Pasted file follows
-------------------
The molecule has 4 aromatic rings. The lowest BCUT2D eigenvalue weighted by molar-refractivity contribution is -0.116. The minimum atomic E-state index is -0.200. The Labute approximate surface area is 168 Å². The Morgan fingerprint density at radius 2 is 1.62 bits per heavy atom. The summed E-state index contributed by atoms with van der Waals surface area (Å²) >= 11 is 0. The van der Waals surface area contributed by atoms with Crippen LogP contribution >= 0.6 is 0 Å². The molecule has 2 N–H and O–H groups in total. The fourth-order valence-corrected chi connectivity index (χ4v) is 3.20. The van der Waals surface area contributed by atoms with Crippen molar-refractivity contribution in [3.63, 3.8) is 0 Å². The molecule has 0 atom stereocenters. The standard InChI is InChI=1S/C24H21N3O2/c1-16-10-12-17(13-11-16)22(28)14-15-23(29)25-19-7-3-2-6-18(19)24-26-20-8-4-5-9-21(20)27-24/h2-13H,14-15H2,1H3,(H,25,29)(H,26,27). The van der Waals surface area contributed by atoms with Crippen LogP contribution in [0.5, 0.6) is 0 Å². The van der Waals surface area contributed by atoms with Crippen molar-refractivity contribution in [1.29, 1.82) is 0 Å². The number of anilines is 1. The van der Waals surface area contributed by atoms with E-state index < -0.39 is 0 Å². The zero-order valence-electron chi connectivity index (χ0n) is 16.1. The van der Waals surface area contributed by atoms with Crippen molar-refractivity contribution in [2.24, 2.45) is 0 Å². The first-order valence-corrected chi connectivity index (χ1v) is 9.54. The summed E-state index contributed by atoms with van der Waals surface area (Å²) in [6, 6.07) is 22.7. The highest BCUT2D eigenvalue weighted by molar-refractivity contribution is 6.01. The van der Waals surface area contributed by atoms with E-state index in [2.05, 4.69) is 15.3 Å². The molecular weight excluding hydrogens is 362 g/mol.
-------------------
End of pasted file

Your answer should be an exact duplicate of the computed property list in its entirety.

The molecule has 4 aromatic rings. The lowest BCUT2D eigenvalue weighted by molar-refractivity contribution is -0.116. The minimum atomic E-state index is -0.200. The Labute approximate surface area is 168 Å². The Morgan fingerprint density at radius 2 is 1.62 bits per heavy atom. The summed E-state index contributed by atoms with van der Waals surface area (Å²) >= 11 is 0. The van der Waals surface area contributed by atoms with Crippen LogP contribution >= 0.6 is 0 Å². The molecule has 2 N–H and O–H groups in total. The fourth-order valence-corrected chi connectivity index (χ4v) is 3.20. The van der Waals surface area contributed by atoms with Crippen molar-refractivity contribution in [3.63, 3.8) is 0 Å². The molecule has 0 atom stereocenters. The standard InChI is InChI=1S/C24H21N3O2/c1-16-10-12-17(13-11-16)22(28)14-15-23(29)25-19-7-3-2-6-18(19)24-26-20-8-4-5-9-21(20)27-24/h2-13H,14-15H2,1H3,(H,25,29)(H,26,27). The van der Waals surface area contributed by atoms with Crippen LogP contribution in [0.5, 0.6) is 0 Å². The van der Waals surface area contributed by atoms with Crippen molar-refractivity contribution in [1.29, 1.82) is 0 Å². The number of anilines is 1. The van der Waals surface area contributed by atoms with E-state index < -0.39 is 0 Å². The zero-order valence-electron chi connectivity index (χ0n) is 16.1. The van der Waals surface area contributed by atoms with Crippen molar-refractivity contribution in [2.24, 2.45) is 0 Å². The first-order valence-corrected chi connectivity index (χ1v) is 9.54. The summed E-state index contributed by atoms with van der Waals surface area (Å²) in [6, 6.07) is 22.7. The highest BCUT2D eigenvalue weighted by molar-refractivity contribution is 6.01. The van der Waals surface area contributed by atoms with E-state index in [2.05, 4.69) is 15.3 Å². The molecular weight excluding hydrogens is 362 g/mol.